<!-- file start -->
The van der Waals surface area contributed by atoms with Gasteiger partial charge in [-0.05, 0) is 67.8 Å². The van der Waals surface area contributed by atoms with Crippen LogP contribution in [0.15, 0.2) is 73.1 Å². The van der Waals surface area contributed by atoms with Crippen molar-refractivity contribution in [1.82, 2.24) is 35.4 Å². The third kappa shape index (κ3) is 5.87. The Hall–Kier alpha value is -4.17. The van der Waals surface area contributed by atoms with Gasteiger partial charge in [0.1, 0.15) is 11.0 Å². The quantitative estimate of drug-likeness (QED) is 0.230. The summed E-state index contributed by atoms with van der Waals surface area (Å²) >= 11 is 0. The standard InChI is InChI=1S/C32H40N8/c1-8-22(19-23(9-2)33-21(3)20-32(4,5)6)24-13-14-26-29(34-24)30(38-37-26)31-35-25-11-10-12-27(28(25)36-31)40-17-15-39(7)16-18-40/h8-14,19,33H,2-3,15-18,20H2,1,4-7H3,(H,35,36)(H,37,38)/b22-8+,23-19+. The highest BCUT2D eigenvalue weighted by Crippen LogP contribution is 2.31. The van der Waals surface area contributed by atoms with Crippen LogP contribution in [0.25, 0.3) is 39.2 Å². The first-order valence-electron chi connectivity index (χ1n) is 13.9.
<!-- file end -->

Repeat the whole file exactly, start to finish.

The van der Waals surface area contributed by atoms with Gasteiger partial charge in [-0.05, 0) is 67.8 Å². The van der Waals surface area contributed by atoms with Crippen LogP contribution in [0.15, 0.2) is 73.1 Å². The van der Waals surface area contributed by atoms with Crippen molar-refractivity contribution in [1.82, 2.24) is 35.4 Å². The third kappa shape index (κ3) is 5.87. The Hall–Kier alpha value is -4.17. The van der Waals surface area contributed by atoms with Gasteiger partial charge in [0.1, 0.15) is 11.0 Å². The quantitative estimate of drug-likeness (QED) is 0.230. The summed E-state index contributed by atoms with van der Waals surface area (Å²) >= 11 is 0. The standard InChI is InChI=1S/C32H40N8/c1-8-22(19-23(9-2)33-21(3)20-32(4,5)6)24-13-14-26-29(34-24)30(38-37-26)31-35-25-11-10-12-27(28(25)36-31)40-17-15-39(7)16-18-40/h8-14,19,33H,2-3,15-18,20H2,1,4-7H3,(H,35,36)(H,37,38)/b22-8+,23-19+. The highest BCUT2D eigenvalue weighted by Crippen LogP contribution is 2.31. The van der Waals surface area contributed by atoms with Crippen LogP contribution in [0.25, 0.3) is 39.2 Å². The first-order valence-electron chi connectivity index (χ1n) is 13.9.